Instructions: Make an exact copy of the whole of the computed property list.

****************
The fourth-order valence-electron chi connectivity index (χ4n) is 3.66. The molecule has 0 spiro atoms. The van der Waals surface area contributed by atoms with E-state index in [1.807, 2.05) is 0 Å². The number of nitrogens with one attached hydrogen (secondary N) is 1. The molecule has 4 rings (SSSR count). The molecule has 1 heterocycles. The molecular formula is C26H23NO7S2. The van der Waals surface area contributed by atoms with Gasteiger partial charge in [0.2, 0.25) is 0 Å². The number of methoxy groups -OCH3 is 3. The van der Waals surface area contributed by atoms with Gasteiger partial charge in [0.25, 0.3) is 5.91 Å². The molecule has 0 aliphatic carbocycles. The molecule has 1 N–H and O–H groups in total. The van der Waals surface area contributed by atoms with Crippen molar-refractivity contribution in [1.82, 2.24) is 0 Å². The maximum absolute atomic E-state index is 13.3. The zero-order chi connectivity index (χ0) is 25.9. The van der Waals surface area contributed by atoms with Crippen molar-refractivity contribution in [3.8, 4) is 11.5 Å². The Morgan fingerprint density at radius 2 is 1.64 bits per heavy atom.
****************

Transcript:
The fourth-order valence-electron chi connectivity index (χ4n) is 3.66. The molecule has 0 spiro atoms. The van der Waals surface area contributed by atoms with E-state index in [1.807, 2.05) is 0 Å². The number of nitrogens with one attached hydrogen (secondary N) is 1. The molecule has 4 rings (SSSR count). The molecule has 1 heterocycles. The molecular formula is C26H23NO7S2. The van der Waals surface area contributed by atoms with Gasteiger partial charge in [0.2, 0.25) is 0 Å². The number of methoxy groups -OCH3 is 3. The van der Waals surface area contributed by atoms with Gasteiger partial charge in [0.25, 0.3) is 5.91 Å². The molecule has 0 aliphatic carbocycles. The molecule has 1 N–H and O–H groups in total. The van der Waals surface area contributed by atoms with Crippen molar-refractivity contribution in [1.82, 2.24) is 0 Å². The maximum absolute atomic E-state index is 13.3. The zero-order chi connectivity index (χ0) is 25.9. The van der Waals surface area contributed by atoms with Crippen molar-refractivity contribution in [3.8, 4) is 11.5 Å². The Morgan fingerprint density at radius 2 is 1.64 bits per heavy atom.